I will try my best to somehow provide some background information on this journey we’re now on. Be warned, this will be long.
Somewhere around 20 weeks of this last pregnancy, we were told something didn’t “look right” on the sonogram. We were sent to a specialist and it was determined that our little girl (our 3rd) most likely had Spina Bifida. A condition I had only heard of, but knew nothing about, and, as far as I knew, never knew anyone who had it. So the research began. Just enough to know what to expect, but not enough to scare me.
The plan was to do a c-section at 37 weeks to prevent labor that might cause further trauma to her spinal cord or brain. Until then I would be monitored closely.
At about 6 months, I began having contractions and was sent to the hospital. They shot me up with turbuteline and sent me on my way. I spoke to the regular ob 2 days later and he wasn’t concerned. He said, “We can’t keep you from having contractions.” Um, ok?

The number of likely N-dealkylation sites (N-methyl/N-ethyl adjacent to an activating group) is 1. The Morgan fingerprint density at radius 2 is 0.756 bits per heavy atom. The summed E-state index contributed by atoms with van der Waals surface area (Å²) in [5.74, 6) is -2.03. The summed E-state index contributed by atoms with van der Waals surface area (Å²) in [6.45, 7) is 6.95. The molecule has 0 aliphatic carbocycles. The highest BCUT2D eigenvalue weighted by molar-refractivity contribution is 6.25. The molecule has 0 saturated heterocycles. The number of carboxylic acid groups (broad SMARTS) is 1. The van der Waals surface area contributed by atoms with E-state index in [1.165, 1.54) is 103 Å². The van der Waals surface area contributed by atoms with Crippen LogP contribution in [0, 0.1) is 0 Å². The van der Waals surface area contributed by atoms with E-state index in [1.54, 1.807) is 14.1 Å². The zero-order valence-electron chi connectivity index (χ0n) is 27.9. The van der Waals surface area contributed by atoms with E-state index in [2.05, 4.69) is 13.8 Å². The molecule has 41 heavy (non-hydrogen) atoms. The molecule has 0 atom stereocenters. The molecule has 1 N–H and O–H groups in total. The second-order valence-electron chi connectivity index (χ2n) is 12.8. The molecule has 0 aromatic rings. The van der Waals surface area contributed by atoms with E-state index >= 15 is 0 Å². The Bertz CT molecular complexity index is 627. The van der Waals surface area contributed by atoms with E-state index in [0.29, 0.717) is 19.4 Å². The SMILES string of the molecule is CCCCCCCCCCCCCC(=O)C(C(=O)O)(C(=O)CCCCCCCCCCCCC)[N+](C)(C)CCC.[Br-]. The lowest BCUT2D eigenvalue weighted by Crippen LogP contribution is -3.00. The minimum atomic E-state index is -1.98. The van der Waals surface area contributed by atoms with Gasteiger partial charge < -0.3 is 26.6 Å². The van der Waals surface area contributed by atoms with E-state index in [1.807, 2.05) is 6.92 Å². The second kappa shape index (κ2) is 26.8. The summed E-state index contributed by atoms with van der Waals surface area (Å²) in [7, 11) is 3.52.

The next time I saw the specialist, I was informed that contractions were absolutely to be prevented if at all possible, so I was put on a regular course of meds to prevent contractions…and eventually made the decision to see the specialist only since the regular ob seemed to have no concern whatsoever for my child’s well-being.
After just a few weeks, I went for a routine check-up, only to find that I was having contractions 7-8 minutes apart…and not feeling most of them. I was sent straight to the hospital where I was confined to a bed with a steady drip of magnesium. I stayed there for 4 days before being released to go home on bed rest. I then spent the next month with a steady stream of friends and family through my house as I was unable to care for my other 2 girls – ages 1 and 3.
Not long after my hospital stay, I noticed changes. My once extremely active unborn baby was no longer active. I had taken refuge in the fact that she was so active during the pregnancy since children with Spina Bifida often suffer from paralysis to some degree. She was obviously not paralyzed. However, she had almost stopped moving entirely. I kept telling the dr and nurses, but they didn’t seem concerned since children with her condition usually don’t move a lot. She also practically stopped growing. This did concern them to some degree, and again, I explained to them my concern over her lack of movement which was NOT normal for HER. I was told to do kick counts that night and go to the hospital if she didn’t do her X number of movements in X number of hours. That was a Tuesday.